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Looking at the current list of newspaper endorsements on Wikipedia, you get the impression that McCain is ahead in the endorsement race.  I've done a bunch of editing on this article today, and I can't find anything to refute that.  There are seven dailies listed in favor of McCain (the New York Post, the Baltimore Examiner, the San Francisco Examiner, the Washington Examiner, the Pueblo Chieftan, the Boston Herald, and the Lowel Sun), and only four for Obama (the San Jose Mercury News, the Canton Repository, the Stockton Record, and the Seattle Times).

While you might think that newspaper endorsements don't matter, the (admittedly biased) editor of Editor & Publisher makes an interesting case that endorsements still matter.  The case he makes is that the endorsements on a state-by-state level (specifically looking at the battleground states) were a good indicator of which direction the state was going to tip.

More after the fold....

Greg Mitchell at Editor & Publisher writes:

So, on election eve, I probed the endorsements in 15 battleground states and awarded electoral votes to one candidate or the other solely on that basis. Regarding Colorado, I wrote: "With Dean Singleton taking over as publisher at The Denver Post, both of that city's papers lined up for Bush. Kerry picked up flip-flops in Boulder and Greeley, but it's not enough. Bush gets a rocky win."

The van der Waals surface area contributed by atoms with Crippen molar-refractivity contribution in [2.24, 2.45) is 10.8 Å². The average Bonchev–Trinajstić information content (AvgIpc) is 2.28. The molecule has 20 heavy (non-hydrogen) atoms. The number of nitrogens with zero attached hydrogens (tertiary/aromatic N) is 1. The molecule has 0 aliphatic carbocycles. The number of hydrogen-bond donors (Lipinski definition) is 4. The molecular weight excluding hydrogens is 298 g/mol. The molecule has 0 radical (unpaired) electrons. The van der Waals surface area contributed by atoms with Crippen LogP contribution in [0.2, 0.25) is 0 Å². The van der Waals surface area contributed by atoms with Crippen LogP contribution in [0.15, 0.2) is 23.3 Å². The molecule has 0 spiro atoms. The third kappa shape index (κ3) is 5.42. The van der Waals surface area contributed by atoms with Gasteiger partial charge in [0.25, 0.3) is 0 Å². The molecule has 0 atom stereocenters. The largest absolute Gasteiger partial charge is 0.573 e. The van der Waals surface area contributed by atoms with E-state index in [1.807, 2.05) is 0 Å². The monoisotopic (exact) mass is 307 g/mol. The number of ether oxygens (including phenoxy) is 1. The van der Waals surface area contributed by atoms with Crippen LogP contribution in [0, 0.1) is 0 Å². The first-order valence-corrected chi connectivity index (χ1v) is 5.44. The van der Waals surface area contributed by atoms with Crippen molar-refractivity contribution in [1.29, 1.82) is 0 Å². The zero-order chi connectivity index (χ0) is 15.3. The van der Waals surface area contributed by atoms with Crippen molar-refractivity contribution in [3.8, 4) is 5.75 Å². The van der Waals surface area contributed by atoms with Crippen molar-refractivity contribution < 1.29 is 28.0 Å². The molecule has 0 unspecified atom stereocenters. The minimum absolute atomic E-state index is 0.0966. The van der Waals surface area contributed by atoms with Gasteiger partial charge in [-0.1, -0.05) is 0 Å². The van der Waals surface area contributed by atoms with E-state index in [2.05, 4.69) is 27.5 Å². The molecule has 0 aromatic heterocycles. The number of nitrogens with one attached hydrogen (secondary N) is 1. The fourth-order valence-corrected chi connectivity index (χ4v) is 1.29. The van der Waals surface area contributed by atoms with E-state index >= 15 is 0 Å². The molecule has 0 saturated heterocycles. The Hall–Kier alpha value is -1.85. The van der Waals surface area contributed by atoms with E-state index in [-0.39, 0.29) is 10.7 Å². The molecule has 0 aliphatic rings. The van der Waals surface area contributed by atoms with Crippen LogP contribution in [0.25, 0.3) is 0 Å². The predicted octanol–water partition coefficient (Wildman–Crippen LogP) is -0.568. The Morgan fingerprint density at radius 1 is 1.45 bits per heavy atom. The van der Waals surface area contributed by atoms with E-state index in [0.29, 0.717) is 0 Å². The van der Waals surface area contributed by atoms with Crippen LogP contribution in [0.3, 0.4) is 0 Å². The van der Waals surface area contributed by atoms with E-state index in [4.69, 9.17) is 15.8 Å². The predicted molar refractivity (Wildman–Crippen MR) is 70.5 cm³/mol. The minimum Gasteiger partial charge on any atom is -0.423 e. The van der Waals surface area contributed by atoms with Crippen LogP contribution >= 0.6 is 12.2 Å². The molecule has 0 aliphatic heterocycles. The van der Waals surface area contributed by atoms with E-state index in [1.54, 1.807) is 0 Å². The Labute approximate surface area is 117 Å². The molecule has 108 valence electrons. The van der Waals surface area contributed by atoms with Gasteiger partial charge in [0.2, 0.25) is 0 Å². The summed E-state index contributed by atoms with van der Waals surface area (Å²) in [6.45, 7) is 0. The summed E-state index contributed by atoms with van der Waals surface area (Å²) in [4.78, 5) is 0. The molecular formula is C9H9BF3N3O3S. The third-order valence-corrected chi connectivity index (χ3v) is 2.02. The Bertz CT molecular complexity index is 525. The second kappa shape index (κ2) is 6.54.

For Oregon: "Did anyone notice that this state went from toss-up to leaning left (according to the pundits), right after The Oregonian switched from Bush to Kerry?" And West Virginia: "Some think this state is also still in play, but don't believe it, since Bush carries the dailies, 5-2."

When the votes were counted, I had accurately picked the winner in 14 of the states, from Hawaii to New Hampshire -- including the one that would count most, Ohio. I had observed that Bush earned the nod from The Columbus Dispatch (reportedly, after some ownership intervention), got a no-decision from The Plain Dealer in Cleveland, and dominated in Cincinnati, Canton, and Youngstown. I had closed my awarding of Ohio with: "A slight nod to Bush, at least until the court cases begin."

All that said, the endorsements that Obama has gotten have been more interesting and surprising than the McCain endorsements so far.  The Stockton Record gave the first endorsement of a Democratic candidate in 72 years.   After endorsing Bush in 2004, The Canton Repository has endorsed Barack Obama.  Given Obama's ability to reel in newspaper endorsements, this could be the beginning of an avalanche.

I have to imagine that most editorial boards are waiting until the debates are over with to make up their minds.  Still, it's interesting to keep track of the tally now, and it's going to be pretty important to make sure the tally doesn't get freeped.  Reality has a well-known liberal bias, and thankfully, after being punch drunk from 9/11 and eight years of fearmongering, newspaper editorial boards seem to be getting back in touch with reality.

UPDATE - one clarification; I'm more concerned that my scoreboard (the Wikipedia article) is on the blitz rather than actually being concerned with the state of the campaign.

Originally posted to robla on Sun Oct 05, 2008 at 03:50 PM PDT.

Poll

Newspaper endorsements

22%31 votes
11%15 votes
23%32 votes
28%39 votes
13%19 votes

| 136 votes | Vote | Results

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